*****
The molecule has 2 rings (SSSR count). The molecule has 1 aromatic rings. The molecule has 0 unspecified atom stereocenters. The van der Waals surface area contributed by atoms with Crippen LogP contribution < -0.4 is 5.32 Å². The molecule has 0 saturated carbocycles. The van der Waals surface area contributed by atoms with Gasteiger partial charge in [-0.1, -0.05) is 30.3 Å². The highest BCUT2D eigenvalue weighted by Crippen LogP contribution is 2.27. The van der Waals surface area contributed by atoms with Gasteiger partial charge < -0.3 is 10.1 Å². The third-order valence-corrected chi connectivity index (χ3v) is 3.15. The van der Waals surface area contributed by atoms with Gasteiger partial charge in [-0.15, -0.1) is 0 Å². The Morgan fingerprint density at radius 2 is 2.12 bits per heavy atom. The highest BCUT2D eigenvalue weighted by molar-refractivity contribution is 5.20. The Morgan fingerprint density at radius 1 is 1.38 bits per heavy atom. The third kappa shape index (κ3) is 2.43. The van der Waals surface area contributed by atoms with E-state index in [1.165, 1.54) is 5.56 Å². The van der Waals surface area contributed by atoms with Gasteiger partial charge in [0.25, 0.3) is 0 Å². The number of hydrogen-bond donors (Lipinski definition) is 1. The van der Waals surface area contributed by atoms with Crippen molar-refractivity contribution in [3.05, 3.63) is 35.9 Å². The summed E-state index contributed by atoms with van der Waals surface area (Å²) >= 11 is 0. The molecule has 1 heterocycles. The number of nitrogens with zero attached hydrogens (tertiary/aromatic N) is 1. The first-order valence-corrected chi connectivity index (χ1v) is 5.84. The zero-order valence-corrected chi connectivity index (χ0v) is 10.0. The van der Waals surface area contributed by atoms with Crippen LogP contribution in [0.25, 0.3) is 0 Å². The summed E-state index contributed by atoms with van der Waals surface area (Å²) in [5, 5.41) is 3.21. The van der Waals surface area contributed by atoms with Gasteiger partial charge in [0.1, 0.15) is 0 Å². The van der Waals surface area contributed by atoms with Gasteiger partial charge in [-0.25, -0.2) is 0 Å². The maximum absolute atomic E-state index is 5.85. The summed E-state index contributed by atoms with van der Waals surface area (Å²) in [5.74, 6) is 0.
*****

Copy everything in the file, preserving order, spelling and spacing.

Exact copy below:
The molecule has 2 rings (SSSR count). The molecule has 1 aromatic rings. The molecule has 0 unspecified atom stereocenters. The van der Waals surface area contributed by atoms with Crippen LogP contribution < -0.4 is 5.32 Å². The molecule has 0 saturated carbocycles. The van der Waals surface area contributed by atoms with Gasteiger partial charge in [-0.1, -0.05) is 30.3 Å². The highest BCUT2D eigenvalue weighted by Crippen LogP contribution is 2.27. The van der Waals surface area contributed by atoms with Gasteiger partial charge < -0.3 is 10.1 Å². The third-order valence-corrected chi connectivity index (χ3v) is 3.15. The van der Waals surface area contributed by atoms with Gasteiger partial charge in [-0.15, -0.1) is 0 Å². The Morgan fingerprint density at radius 2 is 2.12 bits per heavy atom. The highest BCUT2D eigenvalue weighted by molar-refractivity contribution is 5.20. The Morgan fingerprint density at radius 1 is 1.38 bits per heavy atom. The third kappa shape index (κ3) is 2.43. The van der Waals surface area contributed by atoms with E-state index in [1.165, 1.54) is 5.56 Å². The van der Waals surface area contributed by atoms with Gasteiger partial charge in [0.25, 0.3) is 0 Å². The number of hydrogen-bond donors (Lipinski definition) is 1. The van der Waals surface area contributed by atoms with Crippen molar-refractivity contribution in [3.05, 3.63) is 35.9 Å². The summed E-state index contributed by atoms with van der Waals surface area (Å²) >= 11 is 0. The molecule has 1 heterocycles. The number of nitrogens with zero attached hydrogens (tertiary/aromatic N) is 1. The first-order valence-corrected chi connectivity index (χ1v) is 5.84. The zero-order valence-corrected chi connectivity index (χ0v) is 10.0. The van der Waals surface area contributed by atoms with Crippen LogP contribution in [0.25, 0.3) is 0 Å². The summed E-state index contributed by atoms with van der Waals surface area (Å²) in [5, 5.41) is 3.21. The van der Waals surface area contributed by atoms with Gasteiger partial charge in [0.1, 0.15) is 0 Å². The van der Waals surface area contributed by atoms with Gasteiger partial charge in [-0.25, -0.2) is 0 Å². The maximum absolute atomic E-state index is 5.85. The summed E-state index contributed by atoms with van der Waals surface area (Å²) in [5.74, 6) is 0.